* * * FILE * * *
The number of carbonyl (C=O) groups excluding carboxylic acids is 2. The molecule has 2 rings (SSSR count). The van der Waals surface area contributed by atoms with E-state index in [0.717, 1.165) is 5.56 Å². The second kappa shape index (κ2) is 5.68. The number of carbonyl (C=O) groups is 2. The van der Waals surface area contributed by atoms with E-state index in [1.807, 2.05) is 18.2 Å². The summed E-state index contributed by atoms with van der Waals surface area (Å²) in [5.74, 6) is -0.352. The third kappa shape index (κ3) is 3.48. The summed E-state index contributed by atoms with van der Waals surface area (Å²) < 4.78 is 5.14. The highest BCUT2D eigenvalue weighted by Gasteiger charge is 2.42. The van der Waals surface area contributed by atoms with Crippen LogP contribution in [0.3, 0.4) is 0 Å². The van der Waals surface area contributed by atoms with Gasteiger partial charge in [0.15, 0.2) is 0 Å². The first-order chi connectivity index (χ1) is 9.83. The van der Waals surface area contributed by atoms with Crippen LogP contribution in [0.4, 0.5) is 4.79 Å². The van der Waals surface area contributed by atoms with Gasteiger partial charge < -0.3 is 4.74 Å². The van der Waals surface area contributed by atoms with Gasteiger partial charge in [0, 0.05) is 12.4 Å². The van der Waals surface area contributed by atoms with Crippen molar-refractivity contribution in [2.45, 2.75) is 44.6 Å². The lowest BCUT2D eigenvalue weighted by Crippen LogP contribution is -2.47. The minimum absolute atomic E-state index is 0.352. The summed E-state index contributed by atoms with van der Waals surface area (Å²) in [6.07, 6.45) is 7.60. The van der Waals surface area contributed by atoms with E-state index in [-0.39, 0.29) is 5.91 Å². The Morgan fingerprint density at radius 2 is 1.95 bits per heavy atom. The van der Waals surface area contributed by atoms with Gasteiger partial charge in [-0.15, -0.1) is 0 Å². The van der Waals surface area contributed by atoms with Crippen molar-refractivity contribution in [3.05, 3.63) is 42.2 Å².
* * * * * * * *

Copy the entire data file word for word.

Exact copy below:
The number of carbonyl (C=O) groups excluding carboxylic acids is 2. The molecule has 2 rings (SSSR count). The van der Waals surface area contributed by atoms with E-state index in [0.717, 1.165) is 5.56 Å². The second kappa shape index (κ2) is 5.68. The number of carbonyl (C=O) groups is 2. The van der Waals surface area contributed by atoms with E-state index in [1.807, 2.05) is 18.2 Å². The summed E-state index contributed by atoms with van der Waals surface area (Å²) in [5.74, 6) is -0.352. The third kappa shape index (κ3) is 3.48. The summed E-state index contributed by atoms with van der Waals surface area (Å²) < 4.78 is 5.14. The highest BCUT2D eigenvalue weighted by Gasteiger charge is 2.42. The van der Waals surface area contributed by atoms with Crippen LogP contribution in [0.3, 0.4) is 0 Å². The van der Waals surface area contributed by atoms with Gasteiger partial charge in [0.15, 0.2) is 0 Å². The first-order chi connectivity index (χ1) is 9.83. The van der Waals surface area contributed by atoms with Crippen LogP contribution in [0.4, 0.5) is 4.79 Å². The van der Waals surface area contributed by atoms with Gasteiger partial charge < -0.3 is 4.74 Å². The van der Waals surface area contributed by atoms with Gasteiger partial charge in [0, 0.05) is 12.4 Å². The van der Waals surface area contributed by atoms with Crippen molar-refractivity contribution in [2.45, 2.75) is 44.6 Å². The lowest BCUT2D eigenvalue weighted by Crippen LogP contribution is -2.47. The minimum absolute atomic E-state index is 0.352. The summed E-state index contributed by atoms with van der Waals surface area (Å²) in [6.07, 6.45) is 7.60. The van der Waals surface area contributed by atoms with E-state index in [-0.39, 0.29) is 5.91 Å². The Morgan fingerprint density at radius 2 is 1.95 bits per heavy atom. The van der Waals surface area contributed by atoms with Gasteiger partial charge in [-0.15, -0.1) is 0 Å². The van der Waals surface area contributed by atoms with Crippen molar-refractivity contribution in [3.05, 3.63) is 42.2 Å².